Established in 2019 in Nashville, COMBINEDBrain is a non-profit consortium of patient advocacy groups, researchers and clinicians working together to fast-track cures and therapies for individuals afflicted with rare genetic neurodevelopmental disorders.
Established in 2017, the Marlene and Spencer Hays Foundation has a mission to support efforts to improve peoples’ lives through the arts; research and innovations in health care; education and programs to help at-risk youth; and to promote enhanced economic achievement by encouraging discipline, ambition and commitment to goals and principles.
Fulfilling the goal of promoting innovations in health care, The Marlene and Spencer Hays Foundation awarded COMBINEDBrain a grant of $68,000 which will be used for operating expenses to support 21 patient advocacy organizations prepare for clinical trials. Each of these member organizations is run by dedicated parents, seeking solutions for their children and others around the world. Together, they represent more than 5,000 families of children with severe intellectual disabilities. “When my 3 year-old son, Maxwell, was diagnosed with SLC6A1, I had no clue what to do. COMBINEDBrain has played an essential role in helping us develop a life changing therapy,” stated Amber Freed, CEO and Co-founder of SLC61A1 Connect.
To de-risk the drug development process, there is much that patient-led foundations can do to spur research and investment, but parents like Mike Graglia, board member and Managing Director of Syngap Research Fund, have to find experts or gain expertise at the same time they are caring for medically complicated children. Mike Graglia says, “We’ve spent the last 14 months establishing the groundwork for COMBINEDBrain’s future work. The work of COMBINEDBrain will be life-changing for so many families. We are beyond grateful for the financial investment we’re beginning to see in COMBINEDBrain.”
Dr. Terry Jo Bichell, Executive Director of COMBINEDBrain stated, “This grant from the Hays Foundation is a life-saver. Literally. It will help pay for the non-glamorous parts of the budget that are hard to fund – the operating expenses. With this grant, we can free up money to bring in more researchers, and researchers are what we need to find the data which will catalyze our members’ pathways to cures.”
COMBINEDBrain is, by definition, a consortium of patient-led foundations, working with the clinicians, researchers and pharmaceutical firms to develop treatments for their member disorders. The priorities and strategic plan for COMBINEDBrain is created by a consensus of all stakeholders, with patient advocates on equal footing with industry and academia.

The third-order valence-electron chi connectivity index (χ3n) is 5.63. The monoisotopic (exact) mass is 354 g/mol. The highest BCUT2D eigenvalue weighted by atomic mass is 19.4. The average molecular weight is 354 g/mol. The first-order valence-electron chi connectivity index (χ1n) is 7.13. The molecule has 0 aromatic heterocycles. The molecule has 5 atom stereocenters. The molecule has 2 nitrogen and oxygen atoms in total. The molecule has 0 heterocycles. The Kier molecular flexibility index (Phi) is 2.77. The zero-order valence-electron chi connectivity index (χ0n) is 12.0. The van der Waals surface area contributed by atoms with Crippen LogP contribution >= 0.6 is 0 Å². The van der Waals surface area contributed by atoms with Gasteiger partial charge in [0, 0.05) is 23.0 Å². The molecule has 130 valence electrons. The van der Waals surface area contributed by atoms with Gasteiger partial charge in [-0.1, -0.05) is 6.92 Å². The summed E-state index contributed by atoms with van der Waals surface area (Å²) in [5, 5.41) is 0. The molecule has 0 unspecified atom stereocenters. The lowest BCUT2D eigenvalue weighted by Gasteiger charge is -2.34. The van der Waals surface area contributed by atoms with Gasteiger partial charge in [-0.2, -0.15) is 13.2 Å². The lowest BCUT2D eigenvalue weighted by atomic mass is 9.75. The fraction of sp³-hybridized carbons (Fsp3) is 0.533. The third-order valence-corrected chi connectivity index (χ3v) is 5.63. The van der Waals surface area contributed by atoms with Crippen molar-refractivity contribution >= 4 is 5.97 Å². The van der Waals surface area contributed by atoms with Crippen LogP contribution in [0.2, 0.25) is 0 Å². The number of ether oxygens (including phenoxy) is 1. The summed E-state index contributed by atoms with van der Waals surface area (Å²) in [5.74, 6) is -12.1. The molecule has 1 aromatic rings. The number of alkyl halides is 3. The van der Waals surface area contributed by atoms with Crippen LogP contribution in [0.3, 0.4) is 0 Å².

The nonprofit is led by Dr. Terry Jo Bichell and the Board, which is comprised of representatives of patient-led foundations. Learn more at http://www.
About Terry Jo Bichell, PhD, MPH, Founder/Director of COMBINEDBrain:
Previously a midwife, Dr. Bichell earned a PhD in neuroscience from Vanderbilt University at age 56, with the goal of finding a cure for her son’s severe genetic disorder, Angelman syndrome. She was the founding director of the Angelman Biomarkers and Outcome Measures Alliance (A-BOM) and expanded that expertise to COMBINEDBrain to help other similar patient-led organizations prepare for treatments. She has appeared in The Atlantic and Vanderbilt Medicine Magazine and was profiled by Women’s Day.
About Amber Freed, Vice Chair of COMBINEDBrain:
Amber Freed is the founder of SLC6A1 Connect. Mrs. Freed has served in financial analysis roles, and in consumer equity research with Janus Henderson Investors, and was featured in the top selling book, “Shortcut to Prosperity.” Mrs. Freed is the mother of twins Maxwell and Riley. In 2018, Maxwell was diagnosed with a SLC6A1 mutation. Mrs. Freed received a 2019 RARE Champion of Hope Nomination through Global Genes and was recently featured in Buzzfeed, and People magazine.
About Mike Graglia, MBA, MA, Board Member of COMBINEDBrain:
Mike Graglia is Managing Director of the Syngap Research Fund. His son Tony who was diagnosed with a SYNGAP1 mutation in 2018. Mike comes from a career in public policy, international development and strategy. Previous roles have included serving as a Director at New America, Finance roles at both the Gates Foundation & Emerson Collective, healthcare consulting at BCG, tertiary education at the World Bank Group & running a refugee camp for the ICMC in Zimbabwe, after he taught math in Namibia as a Peace Corps Volunteer.
Bo Bigelow, Chairman and Co-Founder, Foundation for USP7 Related Diseases
Geraldine Bliss, President, cureSHANK Foundation
Jeff D’Angelo, Founder, CHAMP1 Research Foundation
Trish Flanagan, Co-Founder, Yellow Brick Road Project
Amber Freed, CEO and Co-Founder, SLC6A1 Connect
Allison Kaczenski, President and Founder, SATB2 Gene Foundation
Bina Maniar Shah, President and Founder, Project 8p
Liz Marfia-Ash, President and Founder, GRIN2B Foundation
Leah Schust Myers, Executive Director, FamilieSCN2A Foundation
Haley Oyler, President, SETBP1 Society
Kathryn Atchely, Foundation for KIF1A disorders
Dr. Kim Stephens, President, Project Alive
Dr. Nuala Summerfield, Founder, Schinzel-Giedion Syndrome Foundation
Charlene Son Rigby, President and Co-Founder, STXBP1 Disorders
Mike Graglia, Managing Director, SynGap Research Fund
Carlie Monnier, Board President, NR2F1 Foundation
Glenna Steele, Executive Director, Glut1 Deficiency Foundation
Sanath Kumar Ramesh, Founder, CureGPX4
Dr. Christal Delagrammatikas, Vice President, Malan Syndrome Foundation
Andrew Longenecker, President, PBD Project
Nasha Fitter, CEO and Head of Research, FOXG1 Research Foundation